Aug 24, 2022 - Real Estate

Real estate expert sees challenges for Massachusetts economy

Photo illustration of John Fish.

Photo illustration: Lindsey Bailey/Axios. Photo: Boston Globe/Getty Images

Suffolk Construction owner John Fish sees an economy in flux, but he's bullish that Massachusetts can maintain its perch as a top economic state if it tackles its housing and transit problems.

State of play: Fish says one of the biggest liabilities for the state will be the MBTA, unless it can be kept in good repair.

  • "It is going to stunt our growth across the board," Fish said.
  • Commuter rail service west of Worcester would be a boon for the whole state, and he said western Mass. would "grow like a weed," similarly to the expansion of the South Boston Seaport.

Why it matters: Fish chairs the Real Estate Roundtable, a major real estate and housing lobby in D.C. He has his finger on the pulse of how federal policy is shaping Boston's economy.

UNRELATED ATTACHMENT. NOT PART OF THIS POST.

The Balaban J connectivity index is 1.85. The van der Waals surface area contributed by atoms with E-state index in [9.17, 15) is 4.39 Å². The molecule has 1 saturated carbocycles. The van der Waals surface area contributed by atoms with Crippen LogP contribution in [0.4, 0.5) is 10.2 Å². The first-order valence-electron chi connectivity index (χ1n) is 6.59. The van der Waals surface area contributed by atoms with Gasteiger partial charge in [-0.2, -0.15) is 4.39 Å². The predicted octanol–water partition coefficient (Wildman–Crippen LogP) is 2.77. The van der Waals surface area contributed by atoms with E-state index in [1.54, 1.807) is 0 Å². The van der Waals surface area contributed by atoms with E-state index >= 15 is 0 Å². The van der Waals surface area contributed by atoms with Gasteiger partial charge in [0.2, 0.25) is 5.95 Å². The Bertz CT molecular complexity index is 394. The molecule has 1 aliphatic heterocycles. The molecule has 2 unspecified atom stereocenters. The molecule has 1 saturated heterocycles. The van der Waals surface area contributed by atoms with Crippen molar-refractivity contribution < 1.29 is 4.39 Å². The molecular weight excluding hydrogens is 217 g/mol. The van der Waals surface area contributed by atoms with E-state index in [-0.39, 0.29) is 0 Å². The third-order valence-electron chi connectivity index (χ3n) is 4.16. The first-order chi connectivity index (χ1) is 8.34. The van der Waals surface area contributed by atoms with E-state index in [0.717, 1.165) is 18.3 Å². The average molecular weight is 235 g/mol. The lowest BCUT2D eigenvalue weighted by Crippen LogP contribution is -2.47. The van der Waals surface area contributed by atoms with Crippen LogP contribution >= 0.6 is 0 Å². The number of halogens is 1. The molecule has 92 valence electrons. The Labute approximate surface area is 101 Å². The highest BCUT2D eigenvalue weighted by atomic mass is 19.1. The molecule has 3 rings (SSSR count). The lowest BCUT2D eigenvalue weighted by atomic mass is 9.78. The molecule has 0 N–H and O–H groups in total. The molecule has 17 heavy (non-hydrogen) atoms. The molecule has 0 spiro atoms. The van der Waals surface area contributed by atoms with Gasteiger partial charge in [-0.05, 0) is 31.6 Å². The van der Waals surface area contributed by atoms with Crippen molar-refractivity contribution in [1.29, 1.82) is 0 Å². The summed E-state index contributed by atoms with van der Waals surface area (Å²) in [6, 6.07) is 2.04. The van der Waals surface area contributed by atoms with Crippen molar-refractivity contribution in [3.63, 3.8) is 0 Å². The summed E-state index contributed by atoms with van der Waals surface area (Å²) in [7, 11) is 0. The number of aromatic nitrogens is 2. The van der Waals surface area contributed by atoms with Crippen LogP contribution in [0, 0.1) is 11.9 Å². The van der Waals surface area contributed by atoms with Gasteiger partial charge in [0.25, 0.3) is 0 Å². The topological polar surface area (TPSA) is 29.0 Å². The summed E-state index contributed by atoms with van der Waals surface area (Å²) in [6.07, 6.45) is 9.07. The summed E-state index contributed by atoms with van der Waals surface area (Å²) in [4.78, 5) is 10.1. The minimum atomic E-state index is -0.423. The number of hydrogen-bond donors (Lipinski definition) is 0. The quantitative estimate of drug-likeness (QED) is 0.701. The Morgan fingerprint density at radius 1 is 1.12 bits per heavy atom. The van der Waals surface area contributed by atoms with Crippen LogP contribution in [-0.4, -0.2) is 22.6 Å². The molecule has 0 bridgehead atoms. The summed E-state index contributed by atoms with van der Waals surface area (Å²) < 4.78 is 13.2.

Threat level: Another factor hurting Massachusetts is the cost of housing. Fish, a homebuilder, says the state's efforts to increase workforce housing are at odds with local governments that don't want developments.

  • Fish called for tax incentives for people who want to build housing.
  • Resident opposition to new development and a drawn-out local permitting process at the town level are contributing to the high cost of construction, he said.

Big picture: Fish thinks the Federal Reserve's increases to interest rates are helping the ailing national economy, and might be enough to stave off a recession.

  • But he also said the hikes will make it more expensive to construct new buildings.
  • "If the cost of capital continues to go up, that all of a sudden creates a challenge for how projects pencil out and is the risk worth the rewards at the end of the day," Fish said.

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